While Congress and the White House squabble over sequestration cuts and gun control, the Supreme Court quietly heard what may be a landmark voting rights case, Shelby County, Alabama vs. Eric Holder.
Shelby County, Ala. is challenging Congress’s authority to reauthorize a key provision of LBJ’s 1965 Voting Rights Act for 25 years. Section 5 of the act requires Department of Justice approval before certain states or counties within states make any changes to their voting laws.
The affected 16 states all had a history of limiting the voting rights of minorities.
Shelby County is one of those counties, and they allege that in the almost 50 years since the law was enacted, discrimination is a thing of the past and getting prior approval from the DOJ is unnecessarily cumbersome.
Making what is essentially a Tenth Amendment argument, Shelby County wrote in their brief that, “absent extraordinary constitutional violations, like on-going egregious discrimination by certain state and local governments, Congress must respect the equal sovereignty of the states.”
Plating counterpoint to this is Justice Department’s assertion that although we’ve come a long way since the days of the Jim Crow laws, poll taxes and literacy tests have been replaced with voter ID laws and redistricting efforts.
Project-21 is a national leadership network of black conservatives and has filed a “friend of the court” brief in the case that addressed this very issue.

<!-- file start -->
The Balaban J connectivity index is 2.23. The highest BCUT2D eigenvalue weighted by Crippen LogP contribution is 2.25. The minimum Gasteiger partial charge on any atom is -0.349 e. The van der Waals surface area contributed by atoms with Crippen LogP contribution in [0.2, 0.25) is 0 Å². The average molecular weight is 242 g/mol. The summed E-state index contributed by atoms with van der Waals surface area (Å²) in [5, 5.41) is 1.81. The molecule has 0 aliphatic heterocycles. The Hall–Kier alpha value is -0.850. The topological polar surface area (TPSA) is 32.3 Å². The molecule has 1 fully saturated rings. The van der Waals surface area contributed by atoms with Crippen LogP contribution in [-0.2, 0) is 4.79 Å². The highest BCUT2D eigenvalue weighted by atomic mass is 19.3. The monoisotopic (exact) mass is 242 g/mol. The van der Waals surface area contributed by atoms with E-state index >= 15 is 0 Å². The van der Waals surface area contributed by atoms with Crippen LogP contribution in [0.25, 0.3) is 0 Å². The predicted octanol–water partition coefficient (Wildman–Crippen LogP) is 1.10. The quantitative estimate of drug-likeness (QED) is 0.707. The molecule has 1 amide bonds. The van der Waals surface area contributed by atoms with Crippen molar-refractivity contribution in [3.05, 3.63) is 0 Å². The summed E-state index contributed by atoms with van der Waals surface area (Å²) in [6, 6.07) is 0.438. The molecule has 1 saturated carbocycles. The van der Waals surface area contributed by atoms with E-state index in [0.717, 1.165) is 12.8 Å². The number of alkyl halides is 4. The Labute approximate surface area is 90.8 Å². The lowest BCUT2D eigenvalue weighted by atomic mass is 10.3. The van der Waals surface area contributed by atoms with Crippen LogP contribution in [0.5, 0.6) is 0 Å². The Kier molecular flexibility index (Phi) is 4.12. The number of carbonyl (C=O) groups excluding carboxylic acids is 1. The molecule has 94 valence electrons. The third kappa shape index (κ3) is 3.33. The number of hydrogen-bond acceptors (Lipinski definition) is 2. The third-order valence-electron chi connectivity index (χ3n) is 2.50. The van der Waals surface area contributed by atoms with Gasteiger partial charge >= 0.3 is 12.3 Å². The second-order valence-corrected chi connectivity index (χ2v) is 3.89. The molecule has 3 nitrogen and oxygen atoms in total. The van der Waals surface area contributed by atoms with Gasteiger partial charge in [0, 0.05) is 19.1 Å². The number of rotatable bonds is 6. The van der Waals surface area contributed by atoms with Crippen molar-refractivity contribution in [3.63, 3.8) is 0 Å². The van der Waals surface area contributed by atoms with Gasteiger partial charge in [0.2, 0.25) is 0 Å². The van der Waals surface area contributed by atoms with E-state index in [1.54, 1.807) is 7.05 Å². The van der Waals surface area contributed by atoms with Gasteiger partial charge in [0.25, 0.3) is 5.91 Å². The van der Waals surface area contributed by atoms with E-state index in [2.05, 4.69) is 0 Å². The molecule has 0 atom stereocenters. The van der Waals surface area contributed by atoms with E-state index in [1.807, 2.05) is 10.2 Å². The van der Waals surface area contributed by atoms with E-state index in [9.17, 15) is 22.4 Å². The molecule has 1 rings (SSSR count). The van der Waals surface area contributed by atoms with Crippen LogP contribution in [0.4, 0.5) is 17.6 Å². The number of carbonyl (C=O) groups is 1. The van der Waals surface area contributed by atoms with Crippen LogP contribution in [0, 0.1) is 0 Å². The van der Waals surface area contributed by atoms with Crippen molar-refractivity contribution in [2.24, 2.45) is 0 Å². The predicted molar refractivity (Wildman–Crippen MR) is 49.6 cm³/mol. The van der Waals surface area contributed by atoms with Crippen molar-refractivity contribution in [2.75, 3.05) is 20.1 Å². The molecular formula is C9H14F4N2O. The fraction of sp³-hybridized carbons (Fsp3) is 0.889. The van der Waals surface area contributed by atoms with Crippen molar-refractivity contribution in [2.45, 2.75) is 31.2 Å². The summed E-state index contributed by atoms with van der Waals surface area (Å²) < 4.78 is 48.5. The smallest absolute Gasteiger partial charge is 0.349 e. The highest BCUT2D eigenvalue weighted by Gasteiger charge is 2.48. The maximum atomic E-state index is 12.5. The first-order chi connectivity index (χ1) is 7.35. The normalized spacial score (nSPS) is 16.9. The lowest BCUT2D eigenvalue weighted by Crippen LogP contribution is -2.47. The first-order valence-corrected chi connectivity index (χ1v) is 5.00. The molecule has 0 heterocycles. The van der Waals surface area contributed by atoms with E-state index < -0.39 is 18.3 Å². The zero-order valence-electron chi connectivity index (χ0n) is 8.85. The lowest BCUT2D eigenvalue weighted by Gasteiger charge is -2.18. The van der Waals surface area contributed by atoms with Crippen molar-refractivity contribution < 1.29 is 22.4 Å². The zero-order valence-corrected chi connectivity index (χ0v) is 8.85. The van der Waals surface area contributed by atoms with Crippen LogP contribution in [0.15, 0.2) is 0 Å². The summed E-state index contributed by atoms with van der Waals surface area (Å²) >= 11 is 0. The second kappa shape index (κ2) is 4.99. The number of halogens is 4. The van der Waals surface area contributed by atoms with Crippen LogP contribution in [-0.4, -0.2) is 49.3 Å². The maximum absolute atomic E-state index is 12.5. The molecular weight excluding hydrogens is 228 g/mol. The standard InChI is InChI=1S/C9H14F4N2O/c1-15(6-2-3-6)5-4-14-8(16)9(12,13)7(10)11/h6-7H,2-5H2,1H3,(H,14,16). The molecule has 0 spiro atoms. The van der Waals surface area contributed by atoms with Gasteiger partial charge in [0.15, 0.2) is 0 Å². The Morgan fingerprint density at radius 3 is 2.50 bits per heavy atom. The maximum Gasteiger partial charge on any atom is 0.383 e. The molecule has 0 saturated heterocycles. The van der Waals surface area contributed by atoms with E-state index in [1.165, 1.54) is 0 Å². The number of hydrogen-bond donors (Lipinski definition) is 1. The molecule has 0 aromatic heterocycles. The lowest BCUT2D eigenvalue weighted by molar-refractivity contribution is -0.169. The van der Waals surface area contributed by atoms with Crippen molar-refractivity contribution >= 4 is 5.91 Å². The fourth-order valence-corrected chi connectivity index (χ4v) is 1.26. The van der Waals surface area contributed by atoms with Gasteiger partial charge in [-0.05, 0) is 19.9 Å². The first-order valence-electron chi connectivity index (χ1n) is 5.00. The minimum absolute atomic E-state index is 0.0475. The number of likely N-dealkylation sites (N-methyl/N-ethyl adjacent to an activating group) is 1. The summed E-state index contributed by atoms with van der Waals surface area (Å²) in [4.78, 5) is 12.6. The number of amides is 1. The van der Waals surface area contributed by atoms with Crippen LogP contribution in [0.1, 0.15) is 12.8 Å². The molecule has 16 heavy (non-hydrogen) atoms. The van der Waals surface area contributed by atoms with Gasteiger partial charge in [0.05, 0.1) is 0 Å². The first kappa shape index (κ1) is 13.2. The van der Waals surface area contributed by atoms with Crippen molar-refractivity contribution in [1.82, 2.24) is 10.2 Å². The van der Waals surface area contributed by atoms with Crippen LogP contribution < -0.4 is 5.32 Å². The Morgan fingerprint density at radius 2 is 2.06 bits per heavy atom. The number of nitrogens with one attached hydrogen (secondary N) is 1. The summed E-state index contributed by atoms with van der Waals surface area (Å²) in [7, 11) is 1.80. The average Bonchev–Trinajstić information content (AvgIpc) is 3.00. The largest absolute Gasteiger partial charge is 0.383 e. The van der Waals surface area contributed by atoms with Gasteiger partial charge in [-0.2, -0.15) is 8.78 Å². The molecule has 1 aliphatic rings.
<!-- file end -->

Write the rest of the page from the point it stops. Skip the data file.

“The Obama Justice Department uses this same authority to prevent or delay enactment of clearly constitutional measures such as state-level voter ID laws opposed by liberal politicians,” according to a National Center for Public Policy Research press release.
The Washington Times noted that this isn’t the first time this issue has appeared before the high court.
In 2009, the Northwest Austin (Texas) Municipal Utility District No. 1 argued it should be allowed to “bailout” of the advance approval. In an 8-1 opinion, the court declined to rule on the constitutionality of preclearance, saying the small utility didn’t meet the requirements of a “political subdivision.”
At the hearing itself, the vote seemed to swing in favor of striking down section 5 of the law.
“I think it is very likely attributable to a phenomenon that is called perpetuation of racial entitlement,” Antonin Scalia, a generally safe conservative vote said. “It’s been written about. Whenever a society adopts racial entitlements, it is very difficult to get out of them through the normal political processes.”
Justice Sonia Sotomayor bristled at Scalia’s comments, asking a lawyer arguing against the Voting Rights Act, “Do you think Section 5 was voted for because it was a racial entitlement” and “Do you think racial discrimination has ended?”
Justice Anthony Kennedy, the court’s traditional swing vote, seemed to say section 5 had outlived its relevance.
“The Marshall Plan was very good, too — the Northwest Ordinance, the Morrill Act — but times change,” Kennedy said.
The court would strike a serious blow to the Obama administration’s campaign against voter ID laws if it strikes down Section 5’s reauthorization.
Read more at The Washington Times.
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